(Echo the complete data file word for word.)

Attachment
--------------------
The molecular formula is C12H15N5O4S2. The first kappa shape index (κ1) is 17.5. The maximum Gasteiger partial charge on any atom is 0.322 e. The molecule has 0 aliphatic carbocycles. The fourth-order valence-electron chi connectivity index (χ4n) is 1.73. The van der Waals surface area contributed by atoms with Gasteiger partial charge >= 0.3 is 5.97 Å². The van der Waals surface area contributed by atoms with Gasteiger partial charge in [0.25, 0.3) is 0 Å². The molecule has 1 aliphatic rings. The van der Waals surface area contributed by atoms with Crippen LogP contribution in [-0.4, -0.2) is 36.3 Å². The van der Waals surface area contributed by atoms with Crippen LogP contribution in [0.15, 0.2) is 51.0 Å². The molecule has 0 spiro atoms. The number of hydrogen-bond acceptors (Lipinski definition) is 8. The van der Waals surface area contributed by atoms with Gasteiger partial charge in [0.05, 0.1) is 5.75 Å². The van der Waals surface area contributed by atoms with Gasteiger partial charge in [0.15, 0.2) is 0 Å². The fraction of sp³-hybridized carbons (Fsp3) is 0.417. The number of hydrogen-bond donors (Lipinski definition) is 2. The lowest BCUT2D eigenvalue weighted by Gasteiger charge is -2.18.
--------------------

The molecular formula is C12H15N5O4S2. The first kappa shape index (κ1) is 17.5. The maximum Gasteiger partial charge on any atom is 0.322 e. The molecule has 0 aliphatic carbocycles. The fourth-order valence-electron chi connectivity index (χ4n) is 1.73. The van der Waals surface area contributed by atoms with Gasteiger partial charge >= 0.3 is 5.97 Å². The van der Waals surface area contributed by atoms with Gasteiger partial charge in [0.25, 0.3) is 0 Å². The molecule has 1 aliphatic rings. The van der Waals surface area contributed by atoms with Crippen LogP contribution in [-0.4, -0.2) is 36.3 Å². The van der Waals surface area contributed by atoms with Crippen LogP contribution in [0.15, 0.2) is 51.0 Å². The molecule has 0 spiro atoms. The number of hydrogen-bond acceptors (Lipinski definition) is 8. The van der Waals surface area contributed by atoms with Gasteiger partial charge in [0.05, 0.1) is 5.75 Å². The van der Waals surface area contributed by atoms with Gasteiger partial charge in [0.15, 0.2) is 0 Å². The fraction of sp³-hybridized carbons (Fsp3) is 0.417. The number of hydrogen-bond donors (Lipinski definition) is 2. The lowest BCUT2D eigenvalue weighted by Gasteiger charge is -2.18.